One of the major issues looming over our heads, threatening our environment, and has taken over much of the environmental sustainability debate, focuses on one thing: Cars. Cars use oil, which creates environmental issues in its extraction, its processing, and its use. Cars create CO2 and other greenhouse gasses, which ruin our atmosphere and worsen the greenhouse effect on our planet, causing much-feared global warming. So what do we do?
Fuel Cells. « Read the rest of this entry »
April 4, 2012 § 2 Comments
During the first breakout session of this year’s Northeast Campus Sustainability Consortium (NECSC) Conference, held this year in the Syracuse University Sheraton, presenters from three different colleges and universities presented some case studies about personal experiences with the challenges of campus recycling.
Lorinda Hill: Night Maven
First up was Lorinda Hill, the recycling coordinator at « Read the rest of this entry »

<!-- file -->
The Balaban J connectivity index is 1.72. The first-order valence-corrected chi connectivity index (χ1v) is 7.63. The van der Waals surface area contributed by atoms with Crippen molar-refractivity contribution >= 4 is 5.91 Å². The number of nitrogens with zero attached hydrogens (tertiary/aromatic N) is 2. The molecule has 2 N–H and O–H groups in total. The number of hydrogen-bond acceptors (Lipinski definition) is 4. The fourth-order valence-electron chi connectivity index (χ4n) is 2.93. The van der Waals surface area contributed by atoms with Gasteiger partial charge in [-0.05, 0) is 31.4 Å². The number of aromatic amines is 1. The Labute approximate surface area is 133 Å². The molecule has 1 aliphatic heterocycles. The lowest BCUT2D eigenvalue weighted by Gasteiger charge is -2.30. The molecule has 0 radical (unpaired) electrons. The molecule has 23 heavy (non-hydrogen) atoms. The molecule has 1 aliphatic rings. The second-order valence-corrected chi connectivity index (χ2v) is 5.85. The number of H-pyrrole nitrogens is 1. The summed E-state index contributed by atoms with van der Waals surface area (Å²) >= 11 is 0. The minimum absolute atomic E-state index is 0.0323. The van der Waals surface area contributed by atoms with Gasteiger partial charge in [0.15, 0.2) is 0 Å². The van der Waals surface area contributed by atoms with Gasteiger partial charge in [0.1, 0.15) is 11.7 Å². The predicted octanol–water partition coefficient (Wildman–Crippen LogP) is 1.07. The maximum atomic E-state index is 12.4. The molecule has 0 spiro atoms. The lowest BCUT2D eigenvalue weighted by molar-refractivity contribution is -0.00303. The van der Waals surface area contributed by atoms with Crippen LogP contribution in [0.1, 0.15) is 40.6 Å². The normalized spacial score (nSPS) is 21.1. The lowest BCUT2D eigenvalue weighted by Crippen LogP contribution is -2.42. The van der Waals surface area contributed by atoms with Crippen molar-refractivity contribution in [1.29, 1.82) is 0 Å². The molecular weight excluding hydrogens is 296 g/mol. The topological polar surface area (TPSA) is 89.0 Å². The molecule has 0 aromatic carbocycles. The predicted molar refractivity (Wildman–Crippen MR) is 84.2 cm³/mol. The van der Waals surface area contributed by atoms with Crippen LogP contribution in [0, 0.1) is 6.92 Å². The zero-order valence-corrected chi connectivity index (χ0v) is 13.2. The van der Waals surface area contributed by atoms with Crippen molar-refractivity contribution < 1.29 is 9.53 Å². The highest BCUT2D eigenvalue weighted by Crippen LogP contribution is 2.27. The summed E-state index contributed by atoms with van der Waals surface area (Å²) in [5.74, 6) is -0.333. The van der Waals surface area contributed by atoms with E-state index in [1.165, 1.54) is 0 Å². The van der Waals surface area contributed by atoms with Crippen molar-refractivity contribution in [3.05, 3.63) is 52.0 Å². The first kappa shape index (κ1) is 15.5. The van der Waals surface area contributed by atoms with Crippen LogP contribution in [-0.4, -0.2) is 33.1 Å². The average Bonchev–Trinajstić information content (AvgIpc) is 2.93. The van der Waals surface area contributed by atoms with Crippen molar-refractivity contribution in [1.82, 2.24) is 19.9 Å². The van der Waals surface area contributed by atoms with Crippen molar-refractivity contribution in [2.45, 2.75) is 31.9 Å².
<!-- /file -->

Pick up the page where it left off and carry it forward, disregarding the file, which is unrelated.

April 2, 2012 § Leave a comment
Today is the start of the annual Northeast Campus Sustainability Consortium Conference, being conveniently held this year at the Sheraton at Syracuse University! This morning, leaders in sustainability from college and university campuses all across the northeastern United States filed into the Regency Ballroom at the Sheraton Syracuse University Hotel and Conference Center for the first event of the day, a panel with Presidents of a few local universities – SUNY Empire State, RIT, Onondaga Community College, and our neighbor, ESF’s own Cornelius Murphy – who sat down to discuss a variety of sustainability topics, and how they have related to their work at their respective universities. However, the centerpiece of the day came just around 2 pm, when Chief Jake Edwards, of the Onondaga Nation Council of Chiefs, rose to give his keynote address.